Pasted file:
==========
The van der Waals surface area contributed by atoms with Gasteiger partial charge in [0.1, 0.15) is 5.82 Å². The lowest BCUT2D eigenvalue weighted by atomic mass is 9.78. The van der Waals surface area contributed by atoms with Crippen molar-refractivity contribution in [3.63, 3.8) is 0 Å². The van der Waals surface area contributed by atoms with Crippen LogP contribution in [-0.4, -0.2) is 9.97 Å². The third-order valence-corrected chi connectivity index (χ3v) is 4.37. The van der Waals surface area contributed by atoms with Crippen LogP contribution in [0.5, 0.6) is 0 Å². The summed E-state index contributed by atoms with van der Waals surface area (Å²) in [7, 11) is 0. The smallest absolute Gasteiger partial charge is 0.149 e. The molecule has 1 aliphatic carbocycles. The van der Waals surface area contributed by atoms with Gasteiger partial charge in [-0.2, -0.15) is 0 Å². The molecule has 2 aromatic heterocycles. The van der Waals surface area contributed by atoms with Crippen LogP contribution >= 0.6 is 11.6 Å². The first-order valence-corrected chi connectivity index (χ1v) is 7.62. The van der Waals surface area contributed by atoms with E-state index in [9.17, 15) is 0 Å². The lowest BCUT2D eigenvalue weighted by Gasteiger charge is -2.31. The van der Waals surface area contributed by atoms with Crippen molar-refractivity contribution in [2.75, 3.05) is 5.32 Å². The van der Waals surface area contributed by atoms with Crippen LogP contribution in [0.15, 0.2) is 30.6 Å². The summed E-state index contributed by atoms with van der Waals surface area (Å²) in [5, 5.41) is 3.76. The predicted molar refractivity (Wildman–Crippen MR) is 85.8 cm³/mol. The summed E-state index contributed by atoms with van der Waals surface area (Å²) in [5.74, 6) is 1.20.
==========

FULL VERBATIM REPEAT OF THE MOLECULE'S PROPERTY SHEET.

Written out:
The van der Waals surface area contributed by atoms with Gasteiger partial charge in [0.1, 0.15) is 5.82 Å². The lowest BCUT2D eigenvalue weighted by atomic mass is 9.78. The van der Waals surface area contributed by atoms with Crippen molar-refractivity contribution in [3.63, 3.8) is 0 Å². The van der Waals surface area contributed by atoms with Crippen LogP contribution in [-0.4, -0.2) is 9.97 Å². The third-order valence-corrected chi connectivity index (χ3v) is 4.37. The van der Waals surface area contributed by atoms with Crippen LogP contribution in [0.5, 0.6) is 0 Å². The summed E-state index contributed by atoms with van der Waals surface area (Å²) in [7, 11) is 0. The smallest absolute Gasteiger partial charge is 0.149 e. The molecule has 1 aliphatic carbocycles. The van der Waals surface area contributed by atoms with Gasteiger partial charge in [-0.2, -0.15) is 0 Å². The molecule has 2 aromatic heterocycles. The van der Waals surface area contributed by atoms with Crippen LogP contribution >= 0.6 is 11.6 Å². The first-order valence-corrected chi connectivity index (χ1v) is 7.62. The van der Waals surface area contributed by atoms with E-state index in [9.17, 15) is 0 Å². The lowest BCUT2D eigenvalue weighted by Gasteiger charge is -2.31. The van der Waals surface area contributed by atoms with Crippen molar-refractivity contribution in [2.75, 3.05) is 5.32 Å². The van der Waals surface area contributed by atoms with Crippen LogP contribution in [0.15, 0.2) is 30.6 Å². The summed E-state index contributed by atoms with van der Waals surface area (Å²) in [5, 5.41) is 3.76. The predicted molar refractivity (Wildman–Crippen MR) is 85.8 cm³/mol. The summed E-state index contributed by atoms with van der Waals surface area (Å²) in [5.74, 6) is 1.20.